In the crisis-affected region of the Southwest, two Cameroonian girls are raising money to provide school benches for pupils.by Paul Njie
When Raisa Foletia and Forbin Audrey watched the news recently, they didn’t like what they saw. The images of pupils crammed in classrooms with only few benches were shocking—they became inspired to launch a campaign to provide more classroom benches for Government Primary School, Unity Quarters in Limbe, Cameroon.
An Equinoxe TV report showed kids in this school scrambling for seats—which were insufficient in the first place—just so they could receive lectures. Be it on the floor or on pieces of planks where they sat, the pupils didn’t care. They were only eager to learn, after some of them had been away from school for about three years.
Why the campaign for school benches?
A separatist insurgency in the area—just like in other parts of Anglophone Cameroon—has crippled social life. Cameroon has been suffering from an Anglophone crisis for close to three years now.
The crisis broke out in 2016 when Anglophone lawyers and teachers staged sit-ins, against the over dominance of the French system in the two English speaking North West and South West regions of Cameroon—the country is bilingual, with French and English subsystems.
In 2017, some angry Anglophone Cameroonians took up arms after their protests decrying the marginalization of Anglophones by the Francophone dominated government were violently quelled by the military. They demanded a breakaway from the main country to form a separate state they refer to as “Ambazonia.”
Since then, the separatists have ordered for school boycotts. Frequent gun battles between the separatists and state military have forced more than 80% of schools to shut down in Anglophone Cameroon, and leaving close to a million children out of school according to UNICEF. The secessionist fighters have not hesitated to kidnap students and teachers who violated their ban on schools; in some cases, teachers have reportedly been killed.
The fear of reprisal from the separatists prevented some parents in the Anglophone zones from sending their children to school—others have braved the odds and let their kids go to school. Now, some children are more determined to go to school, after years of staying away.
Some structures at Government Primary School, Unity Quarters in Limbe, have seemingly become shadows of themselves. Located in the restive South West, the school has existed for quite a long while; a building which hosted at least one classroom has been abandoned, making learners overcrowded in other classes.
But despite the lack of facilities here, the school couldn’t help but admit more pupils than normal this academic year. At least, it is seemingly meant to let those who’ve been out of school have another chance at education.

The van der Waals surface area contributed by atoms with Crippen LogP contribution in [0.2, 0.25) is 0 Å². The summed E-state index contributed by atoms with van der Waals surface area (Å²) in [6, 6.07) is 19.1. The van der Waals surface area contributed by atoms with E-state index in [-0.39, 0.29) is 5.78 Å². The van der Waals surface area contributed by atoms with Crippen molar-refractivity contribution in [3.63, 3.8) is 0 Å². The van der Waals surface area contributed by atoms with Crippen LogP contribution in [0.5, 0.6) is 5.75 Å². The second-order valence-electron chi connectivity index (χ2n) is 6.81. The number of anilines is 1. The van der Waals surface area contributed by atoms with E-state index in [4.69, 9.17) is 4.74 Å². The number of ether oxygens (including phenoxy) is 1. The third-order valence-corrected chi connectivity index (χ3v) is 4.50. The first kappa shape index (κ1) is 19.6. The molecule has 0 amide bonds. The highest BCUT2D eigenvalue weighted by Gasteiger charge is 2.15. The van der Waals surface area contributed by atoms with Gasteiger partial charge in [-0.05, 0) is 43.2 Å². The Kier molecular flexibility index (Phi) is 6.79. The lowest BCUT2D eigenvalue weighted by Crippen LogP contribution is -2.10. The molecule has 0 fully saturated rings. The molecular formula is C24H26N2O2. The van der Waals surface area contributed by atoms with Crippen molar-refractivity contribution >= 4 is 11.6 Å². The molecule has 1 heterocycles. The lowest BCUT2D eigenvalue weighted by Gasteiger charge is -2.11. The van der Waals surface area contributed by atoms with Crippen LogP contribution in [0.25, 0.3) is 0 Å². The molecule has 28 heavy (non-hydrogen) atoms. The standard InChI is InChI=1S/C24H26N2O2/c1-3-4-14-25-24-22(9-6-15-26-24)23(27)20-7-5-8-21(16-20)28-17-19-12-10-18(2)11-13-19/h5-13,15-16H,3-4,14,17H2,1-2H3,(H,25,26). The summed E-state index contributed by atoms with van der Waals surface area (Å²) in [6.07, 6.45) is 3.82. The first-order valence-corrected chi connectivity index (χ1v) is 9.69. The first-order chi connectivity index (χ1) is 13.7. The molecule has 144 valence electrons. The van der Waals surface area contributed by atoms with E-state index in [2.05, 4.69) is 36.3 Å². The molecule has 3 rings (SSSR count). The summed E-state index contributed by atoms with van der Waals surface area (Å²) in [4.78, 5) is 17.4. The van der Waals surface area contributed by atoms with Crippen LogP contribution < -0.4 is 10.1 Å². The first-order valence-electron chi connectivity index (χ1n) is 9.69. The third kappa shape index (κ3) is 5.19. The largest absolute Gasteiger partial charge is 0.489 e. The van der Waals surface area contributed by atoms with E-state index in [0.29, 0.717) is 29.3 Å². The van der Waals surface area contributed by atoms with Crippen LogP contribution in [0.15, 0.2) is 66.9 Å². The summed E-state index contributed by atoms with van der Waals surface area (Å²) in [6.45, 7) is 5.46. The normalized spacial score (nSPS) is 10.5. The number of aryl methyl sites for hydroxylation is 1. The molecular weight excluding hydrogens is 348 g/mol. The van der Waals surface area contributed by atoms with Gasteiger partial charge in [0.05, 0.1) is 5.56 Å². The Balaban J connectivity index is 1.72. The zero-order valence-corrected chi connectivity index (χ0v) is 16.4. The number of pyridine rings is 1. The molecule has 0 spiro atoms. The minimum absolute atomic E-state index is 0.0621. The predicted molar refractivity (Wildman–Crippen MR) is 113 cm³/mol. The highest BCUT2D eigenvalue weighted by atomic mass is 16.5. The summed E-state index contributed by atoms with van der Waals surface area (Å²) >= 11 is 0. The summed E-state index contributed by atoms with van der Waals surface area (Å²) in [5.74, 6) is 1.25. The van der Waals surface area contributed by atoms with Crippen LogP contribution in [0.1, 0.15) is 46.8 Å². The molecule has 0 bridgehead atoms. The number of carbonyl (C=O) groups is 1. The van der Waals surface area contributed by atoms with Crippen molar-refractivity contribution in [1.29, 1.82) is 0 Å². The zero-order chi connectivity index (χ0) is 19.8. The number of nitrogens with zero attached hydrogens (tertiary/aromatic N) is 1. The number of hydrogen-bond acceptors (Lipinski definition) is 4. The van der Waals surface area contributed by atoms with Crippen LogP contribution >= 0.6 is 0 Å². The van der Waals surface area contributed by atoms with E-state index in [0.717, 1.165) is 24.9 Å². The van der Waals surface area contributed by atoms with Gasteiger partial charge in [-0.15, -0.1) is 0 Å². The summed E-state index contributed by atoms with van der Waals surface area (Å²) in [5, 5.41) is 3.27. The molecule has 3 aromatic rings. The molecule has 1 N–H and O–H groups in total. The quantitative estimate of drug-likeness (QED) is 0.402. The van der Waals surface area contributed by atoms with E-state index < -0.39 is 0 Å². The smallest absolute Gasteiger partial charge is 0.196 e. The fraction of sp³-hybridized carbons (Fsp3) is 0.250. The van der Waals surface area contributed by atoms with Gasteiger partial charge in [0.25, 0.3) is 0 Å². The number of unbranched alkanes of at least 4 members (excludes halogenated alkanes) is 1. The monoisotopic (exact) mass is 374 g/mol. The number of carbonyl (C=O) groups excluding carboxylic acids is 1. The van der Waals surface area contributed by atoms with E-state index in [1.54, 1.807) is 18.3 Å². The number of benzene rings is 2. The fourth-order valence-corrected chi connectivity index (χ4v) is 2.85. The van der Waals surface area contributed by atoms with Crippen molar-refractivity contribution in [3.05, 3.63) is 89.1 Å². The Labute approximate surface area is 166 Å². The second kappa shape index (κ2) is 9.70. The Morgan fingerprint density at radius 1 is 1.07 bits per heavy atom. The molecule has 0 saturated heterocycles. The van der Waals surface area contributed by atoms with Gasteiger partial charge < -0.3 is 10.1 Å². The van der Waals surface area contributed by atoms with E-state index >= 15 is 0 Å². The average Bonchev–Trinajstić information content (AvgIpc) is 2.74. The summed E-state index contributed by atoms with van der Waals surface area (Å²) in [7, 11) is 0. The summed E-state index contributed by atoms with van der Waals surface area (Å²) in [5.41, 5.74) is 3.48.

The learning conditions are deplorable: pupils learn seated on the floor, some while standing and others jam-packed on the few available seats. Shockingly, though, pupils often try to repair disintegrated benches themselves, just so they could have a place to sit.
How Audrey and Raisa are faring with their campaign for school benches
Raisa and Audrey, both girls aged 20, couldn’t be any indifferent to this. Owing to the grave security situation in Cameroon now, they asked that EboniGram withhold key details about them, including their pictures.
When school authorities recently made an appeal to government and people of goodwill to render assistance to the school, Raisa and Audrey immediately launched a campaign aimed at getting donations from different people, to provide more benches for the primary school.
“It was just so sad how in the center of the town [Limbe], there’ll be that type of problem and everybody is just watching,” Audrey told EboniGram.
“So we thought maybe we might not be able to do that much, but at least we could start a small campaign with our friends to raise money for benches and donate to them.”
And, the campaign has been going just great. Through social media platforms like WhatsApp and Instagram, the girls have been able to get donations from several quarters: the likes that have raised money for at least 15 benches. Notwithstanding the progress, some comments from spectators prove to be mean and discouraging.
“What do these children [Raisa and Audrey] want to show?” they’d ask, “why are you people trying to do the government’s job?”
Despite these comments, “we’ve decided to do this, so we just turn a deaf ear to the comments. The people in support of the idea are way more than those against it,” Audrey said.
When Raisa and Audrey visited the school some days ago to see things for themselves, they informed the school’s Head Mistress about their project. She could not hide her joy and her hope that things were about to change for the struggling pupils.
In a few weeks, the pupils will notice a new change—from sitting on the bare floor, to learning with every comfort that new benches can offer. Nothing more could have given Audrey and Raisa more joy.
They’ll end their campaign knowing they’d have achieved one thing, which is, using their rallying force to make the young ones smile again.